Silvia Kastel : Air Lows
The Italian artist has been a fixture of the underground since her precocious teens, clocking up many miles in Control Unit with Ninni Morgia (“It’s like Catherine Deneuve dumped two cases of post-Repulsion psychiatric notes over Pere Ubu’s Dub Housing, lit the fuse and, ahem, stood well back” – Julian Cope), including collaborations with the likes of Smegma, Factrix, Gary Smith, Aki Onda and Gate (Michael Morley of The Dead C). Through her own label, Ultramarine, she has released music by the likes of Raymond Dijkstra, Blood Stereo and Bene Gesserit.
Both solo and in her work with others, Kastel has explored the outer limits and inner workings of no wave, industrial, dub, extreme electronics, free rock and improvisation. Air Lows – which follows the cassette releases Love Tape (2011), Voice Studies 20 (2015) and The Gap (2016) – is both her fullest and most refined offering to date, a work of vivid, isolationist electronics which draws deeply on her past experience but assuredly breaks new ground.
Prompted by a late-flowering interest in techno and club music, Kastel sought to create something which combines a steady rhythmic pulse with the otherworldly sonorities of musique concrete, and avant-garde synth sounds inspired by Japanese minimalism and techno-pop (Haruomi Hosono’s Philharmony being a particular favourite). The formal artifice of muzak / elevator music, the intros and outros of generic popular songs, the extreme light-heavy contrasts of jungle, the creative sampling of hardcore, and the very “human” synths in the jazz of Herbie Hancock’s Sextant and Sun Ra: all these things were touchstones for Air Lows’ conception and composition. All strains of music addressing – and complicating – the relationship between the human and the technological. By extension, visual inspirations also proved important: anime, and the avant-garde fashion of Rei Kawakubo. What does that shirt or dress sound like?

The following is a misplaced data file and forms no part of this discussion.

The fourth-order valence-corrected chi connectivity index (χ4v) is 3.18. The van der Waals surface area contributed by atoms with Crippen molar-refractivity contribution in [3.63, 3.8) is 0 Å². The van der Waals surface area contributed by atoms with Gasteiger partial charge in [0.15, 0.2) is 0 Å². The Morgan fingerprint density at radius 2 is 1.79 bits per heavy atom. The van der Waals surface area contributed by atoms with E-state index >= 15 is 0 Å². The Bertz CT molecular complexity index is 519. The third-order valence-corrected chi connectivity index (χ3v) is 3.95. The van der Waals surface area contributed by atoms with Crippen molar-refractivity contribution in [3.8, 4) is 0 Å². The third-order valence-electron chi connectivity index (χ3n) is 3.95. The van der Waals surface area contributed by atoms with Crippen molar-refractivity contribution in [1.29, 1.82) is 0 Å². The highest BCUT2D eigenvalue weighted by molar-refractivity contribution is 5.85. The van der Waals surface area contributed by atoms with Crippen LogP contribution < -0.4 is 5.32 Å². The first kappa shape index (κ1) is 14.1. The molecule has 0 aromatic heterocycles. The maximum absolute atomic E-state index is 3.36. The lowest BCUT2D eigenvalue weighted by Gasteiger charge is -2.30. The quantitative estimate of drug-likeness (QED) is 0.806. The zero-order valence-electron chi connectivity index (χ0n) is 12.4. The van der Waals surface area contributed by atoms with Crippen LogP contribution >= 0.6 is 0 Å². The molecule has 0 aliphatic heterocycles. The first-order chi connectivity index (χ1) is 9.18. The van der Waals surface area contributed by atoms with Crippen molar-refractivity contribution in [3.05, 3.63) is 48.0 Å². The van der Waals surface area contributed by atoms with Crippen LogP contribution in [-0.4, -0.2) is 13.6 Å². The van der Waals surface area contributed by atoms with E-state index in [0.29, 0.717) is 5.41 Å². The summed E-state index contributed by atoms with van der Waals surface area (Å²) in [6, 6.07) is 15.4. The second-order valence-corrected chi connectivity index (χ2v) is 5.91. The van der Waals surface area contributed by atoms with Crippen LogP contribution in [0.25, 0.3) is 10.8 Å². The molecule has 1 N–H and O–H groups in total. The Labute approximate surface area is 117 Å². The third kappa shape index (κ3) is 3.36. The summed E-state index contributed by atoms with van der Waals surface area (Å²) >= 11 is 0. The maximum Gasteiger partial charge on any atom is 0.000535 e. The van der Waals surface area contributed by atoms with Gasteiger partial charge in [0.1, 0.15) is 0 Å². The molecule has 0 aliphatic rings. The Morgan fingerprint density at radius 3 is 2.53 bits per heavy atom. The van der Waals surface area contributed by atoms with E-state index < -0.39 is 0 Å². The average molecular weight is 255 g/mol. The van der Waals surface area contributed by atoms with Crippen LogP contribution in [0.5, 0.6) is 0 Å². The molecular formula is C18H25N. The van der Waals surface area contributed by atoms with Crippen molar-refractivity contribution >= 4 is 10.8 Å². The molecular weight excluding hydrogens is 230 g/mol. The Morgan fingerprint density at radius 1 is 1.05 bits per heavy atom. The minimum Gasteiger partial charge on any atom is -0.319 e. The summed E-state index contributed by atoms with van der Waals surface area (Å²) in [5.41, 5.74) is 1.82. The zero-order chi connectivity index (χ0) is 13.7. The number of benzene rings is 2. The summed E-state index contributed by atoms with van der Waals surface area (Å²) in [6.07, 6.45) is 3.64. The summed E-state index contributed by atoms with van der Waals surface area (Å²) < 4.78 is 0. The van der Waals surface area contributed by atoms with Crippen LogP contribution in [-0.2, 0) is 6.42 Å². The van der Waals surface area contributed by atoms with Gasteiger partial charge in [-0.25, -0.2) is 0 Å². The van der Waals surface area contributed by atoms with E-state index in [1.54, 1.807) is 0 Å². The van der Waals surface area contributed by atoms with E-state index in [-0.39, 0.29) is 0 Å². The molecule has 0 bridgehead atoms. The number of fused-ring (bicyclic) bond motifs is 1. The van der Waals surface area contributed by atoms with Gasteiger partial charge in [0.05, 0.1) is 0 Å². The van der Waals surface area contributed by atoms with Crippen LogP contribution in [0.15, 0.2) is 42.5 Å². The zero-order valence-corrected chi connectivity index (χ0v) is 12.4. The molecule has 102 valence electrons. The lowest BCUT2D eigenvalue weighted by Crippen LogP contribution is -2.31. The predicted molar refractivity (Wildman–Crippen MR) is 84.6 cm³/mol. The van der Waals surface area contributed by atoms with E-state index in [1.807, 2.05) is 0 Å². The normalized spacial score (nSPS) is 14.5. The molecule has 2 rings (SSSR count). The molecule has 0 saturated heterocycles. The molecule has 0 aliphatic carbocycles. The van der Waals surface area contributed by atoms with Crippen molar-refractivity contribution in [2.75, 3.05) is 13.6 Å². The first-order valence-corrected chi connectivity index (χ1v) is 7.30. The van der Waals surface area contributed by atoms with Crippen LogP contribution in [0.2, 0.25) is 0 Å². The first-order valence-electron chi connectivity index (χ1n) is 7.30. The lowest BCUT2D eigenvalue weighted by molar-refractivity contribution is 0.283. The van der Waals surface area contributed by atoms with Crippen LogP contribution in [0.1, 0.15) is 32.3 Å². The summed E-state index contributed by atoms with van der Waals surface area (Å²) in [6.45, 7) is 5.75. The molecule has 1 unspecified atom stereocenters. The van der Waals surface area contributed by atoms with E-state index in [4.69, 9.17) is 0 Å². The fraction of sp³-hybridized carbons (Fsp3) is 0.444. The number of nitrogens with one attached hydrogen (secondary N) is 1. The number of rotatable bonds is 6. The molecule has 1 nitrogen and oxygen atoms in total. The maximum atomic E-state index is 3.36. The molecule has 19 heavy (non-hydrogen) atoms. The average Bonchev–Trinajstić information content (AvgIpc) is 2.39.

Though used sparingly, Kastel’s voice remains her key instrument, whether subject to dissociative digital manipulations as on ‘Bruell’, delivering matter-of-fact spoken monologues, or providing splashes of pure tonal colour. Recorded between her expansive Italian studio and a more compact, ersatz set-up in Berlin, Air Lows gradually takes on some of the character of the German capital: you can hear the wide streets and empty spaces, the seepage of never-ending nightlife, the loneliness. Air Lows is The Wizard of Oz in reverse: the glorious technicolour J-pop deconstructons of its first half leading inexorably to the icy noir of ‘Spiderwebs’ and ‘Concrete Void’. These later tracks are reminiscent of 2015’s magnificent 39 12”, Kastel in the role of numbed, nihilistic chanteuse stalking dank, murky tunnels of reverb and sub-bass. But there is contradiction and emotional ambiguity to Air Lows from the outset, and throughout: a sense of both infinite space and acute claustrophobia; energy and inertia; fluency and restraint.